Aim: This paper is a report of a meta-ethnography of qualitative studies of older peoples' views on risk of falling and need for intervention.
Background: Falls and falls-related injuries in older people are worldwide problems. A conceptual understanding of older people's views about falls risk and need for intervention is useful for understanding factors likely to impact on acceptance of risk and recommended interventions.
Data sources: Seven electronic databases were searched 1999-2009. Reference lists of included articles were screened for eligible papers.
Review methods: Assessment of quality was carried out. Themes and concepts were extracted using a meta-ethnographic approach to compare similarities and differences across the retrieved studies. A line of argument was developed to produce an explanatory framework of the extracted themes and concepts.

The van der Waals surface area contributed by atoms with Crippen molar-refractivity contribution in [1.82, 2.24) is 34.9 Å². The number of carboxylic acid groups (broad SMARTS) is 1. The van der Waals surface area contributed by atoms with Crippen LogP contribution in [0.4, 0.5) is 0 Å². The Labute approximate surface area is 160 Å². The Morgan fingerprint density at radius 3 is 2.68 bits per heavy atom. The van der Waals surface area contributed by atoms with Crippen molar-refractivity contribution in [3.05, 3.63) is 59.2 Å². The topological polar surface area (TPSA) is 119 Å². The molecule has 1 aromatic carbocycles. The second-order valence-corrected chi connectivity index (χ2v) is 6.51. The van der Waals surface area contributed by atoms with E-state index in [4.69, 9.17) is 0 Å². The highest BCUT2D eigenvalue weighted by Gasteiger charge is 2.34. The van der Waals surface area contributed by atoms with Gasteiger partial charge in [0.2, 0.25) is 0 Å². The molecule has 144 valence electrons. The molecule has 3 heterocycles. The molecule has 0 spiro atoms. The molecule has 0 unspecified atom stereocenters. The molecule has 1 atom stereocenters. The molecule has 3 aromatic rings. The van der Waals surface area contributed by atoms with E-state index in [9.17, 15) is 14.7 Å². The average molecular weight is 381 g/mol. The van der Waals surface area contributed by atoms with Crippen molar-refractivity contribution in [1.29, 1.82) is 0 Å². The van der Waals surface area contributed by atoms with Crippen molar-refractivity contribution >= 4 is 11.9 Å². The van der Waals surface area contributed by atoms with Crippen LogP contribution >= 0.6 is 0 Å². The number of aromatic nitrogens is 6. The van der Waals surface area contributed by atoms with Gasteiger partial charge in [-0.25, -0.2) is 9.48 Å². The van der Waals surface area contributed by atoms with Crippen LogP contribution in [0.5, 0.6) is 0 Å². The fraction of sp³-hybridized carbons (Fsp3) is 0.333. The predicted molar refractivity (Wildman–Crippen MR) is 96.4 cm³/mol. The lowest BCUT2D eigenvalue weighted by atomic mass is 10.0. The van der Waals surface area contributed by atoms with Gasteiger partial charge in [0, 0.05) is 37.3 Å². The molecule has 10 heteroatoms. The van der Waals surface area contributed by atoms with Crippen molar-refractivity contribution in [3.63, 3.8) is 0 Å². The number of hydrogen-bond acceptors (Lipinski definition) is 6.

Results: Eleven relevant qualitative research articles of reasonable quality were identified. Six key concepts were identified: beyond personal control; rationalizing; salience; life-change and identity; taking control and self-management. A line of argument synthesis describes how older people approach self-appraisal of falls risk and intervention need, and how they cope and adapt to falls risk and intervention need.
Conclusion: In response to having an elevated risk status and perceived associations with frailty and impact on an independent life-style, some prefer to adapt to this reality by taking control and implementing self-management strategies. Healthcare professionals should take into account beliefs about risk and negotiate choices for intervention, recognizing that some individuals prefer to drive the decision-making process to preserve identity as a competent and independent person.
© 2011 Blackwell Publishing Ltd.